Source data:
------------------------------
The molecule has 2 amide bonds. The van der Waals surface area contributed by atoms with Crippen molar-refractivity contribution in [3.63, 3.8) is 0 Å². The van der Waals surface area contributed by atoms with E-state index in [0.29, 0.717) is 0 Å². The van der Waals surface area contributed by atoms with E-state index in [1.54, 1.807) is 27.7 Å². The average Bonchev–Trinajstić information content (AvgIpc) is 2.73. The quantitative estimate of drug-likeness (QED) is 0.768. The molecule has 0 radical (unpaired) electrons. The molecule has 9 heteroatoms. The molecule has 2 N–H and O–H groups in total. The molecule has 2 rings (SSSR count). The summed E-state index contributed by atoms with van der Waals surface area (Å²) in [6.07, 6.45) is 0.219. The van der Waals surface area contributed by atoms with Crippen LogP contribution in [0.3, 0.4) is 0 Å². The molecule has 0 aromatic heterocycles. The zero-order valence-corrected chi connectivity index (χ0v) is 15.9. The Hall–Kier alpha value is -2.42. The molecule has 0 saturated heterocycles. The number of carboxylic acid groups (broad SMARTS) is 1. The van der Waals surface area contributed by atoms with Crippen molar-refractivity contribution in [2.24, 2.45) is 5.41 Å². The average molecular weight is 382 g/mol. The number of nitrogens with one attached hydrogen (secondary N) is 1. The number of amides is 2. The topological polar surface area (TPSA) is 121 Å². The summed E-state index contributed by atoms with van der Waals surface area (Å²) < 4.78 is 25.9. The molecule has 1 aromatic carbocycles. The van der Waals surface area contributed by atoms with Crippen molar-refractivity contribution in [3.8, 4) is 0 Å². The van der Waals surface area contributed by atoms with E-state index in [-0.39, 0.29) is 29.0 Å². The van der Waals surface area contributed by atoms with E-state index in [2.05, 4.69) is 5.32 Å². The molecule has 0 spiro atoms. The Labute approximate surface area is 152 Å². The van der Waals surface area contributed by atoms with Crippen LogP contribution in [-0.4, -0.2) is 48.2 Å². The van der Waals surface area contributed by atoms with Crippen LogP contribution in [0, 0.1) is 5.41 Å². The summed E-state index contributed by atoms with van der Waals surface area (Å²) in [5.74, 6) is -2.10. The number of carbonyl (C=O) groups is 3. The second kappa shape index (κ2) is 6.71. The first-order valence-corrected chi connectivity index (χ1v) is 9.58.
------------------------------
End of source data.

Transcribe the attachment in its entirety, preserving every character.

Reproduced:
The molecule has 2 amide bonds. The van der Waals surface area contributed by atoms with Crippen molar-refractivity contribution in [3.63, 3.8) is 0 Å². The van der Waals surface area contributed by atoms with E-state index in [0.29, 0.717) is 0 Å². The van der Waals surface area contributed by atoms with E-state index in [1.54, 1.807) is 27.7 Å². The average Bonchev–Trinajstić information content (AvgIpc) is 2.73. The quantitative estimate of drug-likeness (QED) is 0.768. The molecule has 0 radical (unpaired) electrons. The molecule has 9 heteroatoms. The molecule has 2 N–H and O–H groups in total. The molecule has 2 rings (SSSR count). The summed E-state index contributed by atoms with van der Waals surface area (Å²) in [6.07, 6.45) is 0.219. The van der Waals surface area contributed by atoms with Crippen LogP contribution in [0.3, 0.4) is 0 Å². The molecule has 0 aromatic heterocycles. The zero-order valence-corrected chi connectivity index (χ0v) is 15.9. The Hall–Kier alpha value is -2.42. The molecule has 0 saturated heterocycles. The number of carboxylic acid groups (broad SMARTS) is 1. The van der Waals surface area contributed by atoms with Crippen molar-refractivity contribution in [2.24, 2.45) is 5.41 Å². The average molecular weight is 382 g/mol. The number of nitrogens with one attached hydrogen (secondary N) is 1. The number of amides is 2. The topological polar surface area (TPSA) is 121 Å². The summed E-state index contributed by atoms with van der Waals surface area (Å²) < 4.78 is 25.9. The molecule has 1 aromatic carbocycles. The van der Waals surface area contributed by atoms with Crippen molar-refractivity contribution in [3.8, 4) is 0 Å². The van der Waals surface area contributed by atoms with E-state index in [-0.39, 0.29) is 29.0 Å². The van der Waals surface area contributed by atoms with E-state index in [2.05, 4.69) is 5.32 Å². The molecule has 0 spiro atoms. The Labute approximate surface area is 152 Å². The van der Waals surface area contributed by atoms with Crippen LogP contribution in [-0.4, -0.2) is 48.2 Å². The van der Waals surface area contributed by atoms with Crippen LogP contribution in [0, 0.1) is 5.41 Å². The summed E-state index contributed by atoms with van der Waals surface area (Å²) in [5.74, 6) is -2.10. The number of carbonyl (C=O) groups is 3. The second kappa shape index (κ2) is 6.71. The first-order valence-corrected chi connectivity index (χ1v) is 9.58.